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Go With the Flow

Neches River

U.S. 69 to Recreational Road 255, near Woodville

Photograph by Kenny Braun

Section U.S. 69 to Recreational Road 255, near Woodville
Difficulty Moderate
Length and duration 18.5 miles, 2 days
Best bet for parking Recreational Road 255
Resources None
Guidebook Neches River User Guide, by Gina Donovan, Stephen D. Lange, and Adrian F. Van Dellen
Reward yourself Chow down on the catfish at Elijah’s Cafe, in Woodville.

Canoeing/Kayaking, Rapids, Overnight Camping

Between Lake Palestine and B. A. Steinhagen Lake, the Neches winds through dense hardwood bottomlands and deep pine forests, with sandbanks that gleam bone white in the sunshine. (Indian tribes called it the Snow River.) On the slow, dark water, hidden by steep banks and overhanging branches, I felt as though I was drifting through a sun-dappled dream.

This part of Texas is rich with history. Early Anglo settlers disappeared into the thick woods and thrived on the abundance they found there, and for a while specially modified flat-bottomed steamboats carried the pelts and honey these pioneers produced to Beaumont, from where they eventually found their way to Galveston and New Orleans. But the timber industry soon jammed the river with thousands of felled logs, crowding the waterway. Although no longer virgin, the forests have grown back and boast as great a variety of trees—hornbeam, water oak, ash, possum haw, maple, cypress—as any ecosystem in the country.

The best examples of those fairy-tale bottomlands are in the northern section between U.S. 84 and Texas Highway 294, but that is remote country, and the traveler can encounter a constant series of logjams, making progress extremely difficult. (Serious Neches river rats carry a saw.) Your best bet is a relaxing two-day trip between U.S. 69 and Recreational Road 255, just north of Woodville. The put-in is a little tricky, but the river here is wide and smooth, the water is that rich East Texas tea brown, and the high, sandy banks are topped with tall longleaf, loblolly pines, and thick brush. Immediately on your left is the Upland Island Wilderness Area, part of the Angelina National Forest, which is broken up by swaths of palmetto swamp and sandy, yucca-dotted tracts. Two miles in, you will come across the Neches’s only natural waterfalls, Rocky Shoals, which can be a mere two feet high in low-water conditions. Below that, numerous creeks flow into the river as it moves eastward through woods that cry out to be explored. (Though be aware that, because of what are called inholdings, even when you are in the national forest, you may be on private property. This applies to a lot of the river frontage, so look for the little brown signs that signal you are on public land.) There are good sandbars for camping beginning at the halfway mark, or you could hike the quarter mile through the forest to camp at Bouton Lake. The take-out is on Rocky Creek, which joins the river from the right just before the 255 bridge. Be careful, though: If you leave your boat anywhere, lock it up. My paddling partner hid his canoe when we left to get his car and returned just in time to give chase to an old woman who had dragged it out from deep in the bushes and was driving off with it perched on her roof.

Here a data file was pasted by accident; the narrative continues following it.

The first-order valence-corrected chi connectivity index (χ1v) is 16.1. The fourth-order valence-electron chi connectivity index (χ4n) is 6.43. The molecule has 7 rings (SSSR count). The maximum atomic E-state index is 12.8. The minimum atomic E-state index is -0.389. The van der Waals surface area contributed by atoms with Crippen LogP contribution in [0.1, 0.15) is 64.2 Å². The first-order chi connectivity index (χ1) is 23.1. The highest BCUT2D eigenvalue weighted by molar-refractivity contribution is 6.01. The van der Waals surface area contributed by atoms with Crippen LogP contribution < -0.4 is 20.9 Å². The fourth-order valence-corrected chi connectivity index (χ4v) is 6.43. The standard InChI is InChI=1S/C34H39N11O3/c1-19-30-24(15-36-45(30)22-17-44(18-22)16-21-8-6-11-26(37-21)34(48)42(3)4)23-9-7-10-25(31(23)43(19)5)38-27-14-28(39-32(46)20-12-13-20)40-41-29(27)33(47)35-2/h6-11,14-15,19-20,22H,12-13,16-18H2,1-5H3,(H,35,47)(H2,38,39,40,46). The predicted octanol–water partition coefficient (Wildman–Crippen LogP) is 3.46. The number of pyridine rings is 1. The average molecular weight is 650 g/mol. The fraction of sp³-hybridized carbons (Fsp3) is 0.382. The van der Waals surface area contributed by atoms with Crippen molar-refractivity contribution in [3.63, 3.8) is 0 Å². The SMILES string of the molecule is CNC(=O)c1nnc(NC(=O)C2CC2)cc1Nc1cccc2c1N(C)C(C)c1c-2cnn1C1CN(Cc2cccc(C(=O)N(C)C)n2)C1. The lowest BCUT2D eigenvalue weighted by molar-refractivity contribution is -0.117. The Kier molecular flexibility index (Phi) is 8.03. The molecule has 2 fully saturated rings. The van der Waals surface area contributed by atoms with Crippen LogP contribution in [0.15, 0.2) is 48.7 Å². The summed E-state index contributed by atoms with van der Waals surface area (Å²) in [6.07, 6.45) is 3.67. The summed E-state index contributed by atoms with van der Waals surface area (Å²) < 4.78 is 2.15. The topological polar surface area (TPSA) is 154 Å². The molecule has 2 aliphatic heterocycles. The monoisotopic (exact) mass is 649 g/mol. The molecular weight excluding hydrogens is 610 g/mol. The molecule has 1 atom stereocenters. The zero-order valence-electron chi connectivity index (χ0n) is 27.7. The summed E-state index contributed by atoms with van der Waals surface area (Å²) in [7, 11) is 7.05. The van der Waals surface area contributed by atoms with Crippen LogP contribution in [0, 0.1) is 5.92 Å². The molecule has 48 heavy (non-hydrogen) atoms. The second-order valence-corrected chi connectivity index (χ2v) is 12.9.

In retrospect, it’s kind of funny when Granny tries to make off with your boat. But it’s not so funny when progress, for want of a better word, steals your river. In 2006 the U.S. Fish and Wildlife Service established the Neches River National Wildlife Refuge, which protects much of the area from development. But Texas could still create a reservoir site near the town of Rockland, which would flood a part of the section of the river described above. To protect the Neches for future generations, Congress would have to designate it a National Wild and Scenic River. If you want to get involved, consider joining a group like the Texas Conservation Alliance, which is working toward this goal.

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